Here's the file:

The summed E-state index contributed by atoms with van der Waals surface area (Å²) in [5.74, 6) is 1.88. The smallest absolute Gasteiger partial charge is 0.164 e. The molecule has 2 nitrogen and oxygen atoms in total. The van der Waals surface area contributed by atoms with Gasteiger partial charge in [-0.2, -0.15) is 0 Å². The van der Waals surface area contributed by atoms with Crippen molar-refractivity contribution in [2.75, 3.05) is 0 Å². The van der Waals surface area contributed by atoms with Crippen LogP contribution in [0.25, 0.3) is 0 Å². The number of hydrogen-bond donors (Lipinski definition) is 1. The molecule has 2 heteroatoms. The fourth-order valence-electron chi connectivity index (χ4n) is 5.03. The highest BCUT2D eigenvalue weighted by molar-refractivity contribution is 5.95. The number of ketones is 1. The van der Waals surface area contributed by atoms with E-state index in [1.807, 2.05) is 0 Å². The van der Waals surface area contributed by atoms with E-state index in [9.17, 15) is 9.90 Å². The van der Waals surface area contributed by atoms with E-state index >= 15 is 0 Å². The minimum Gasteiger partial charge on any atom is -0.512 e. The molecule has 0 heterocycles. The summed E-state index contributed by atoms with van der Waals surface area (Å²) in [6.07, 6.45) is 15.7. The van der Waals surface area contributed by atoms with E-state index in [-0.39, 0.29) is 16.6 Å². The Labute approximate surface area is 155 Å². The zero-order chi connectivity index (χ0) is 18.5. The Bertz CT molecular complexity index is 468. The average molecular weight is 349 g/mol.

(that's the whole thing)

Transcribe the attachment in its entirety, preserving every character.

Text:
The summed E-state index contributed by atoms with van der Waals surface area (Å²) in [5.74, 6) is 1.88. The smallest absolute Gasteiger partial charge is 0.164 e. The molecule has 2 nitrogen and oxygen atoms in total. The van der Waals surface area contributed by atoms with Gasteiger partial charge in [-0.2, -0.15) is 0 Å². The van der Waals surface area contributed by atoms with Crippen molar-refractivity contribution in [2.75, 3.05) is 0 Å². The van der Waals surface area contributed by atoms with Crippen LogP contribution in [0.25, 0.3) is 0 Å². The number of hydrogen-bond donors (Lipinski definition) is 1. The molecule has 2 heteroatoms. The fourth-order valence-electron chi connectivity index (χ4n) is 5.03. The highest BCUT2D eigenvalue weighted by molar-refractivity contribution is 5.95. The number of ketones is 1. The van der Waals surface area contributed by atoms with E-state index in [1.807, 2.05) is 0 Å². The van der Waals surface area contributed by atoms with E-state index in [9.17, 15) is 9.90 Å². The van der Waals surface area contributed by atoms with E-state index >= 15 is 0 Å². The minimum Gasteiger partial charge on any atom is -0.512 e. The molecule has 0 heterocycles. The summed E-state index contributed by atoms with van der Waals surface area (Å²) in [6.07, 6.45) is 15.7. The van der Waals surface area contributed by atoms with E-state index in [-0.39, 0.29) is 16.6 Å². The Labute approximate surface area is 155 Å². The zero-order chi connectivity index (χ0) is 18.5. The Bertz CT molecular complexity index is 468. The average molecular weight is 349 g/mol.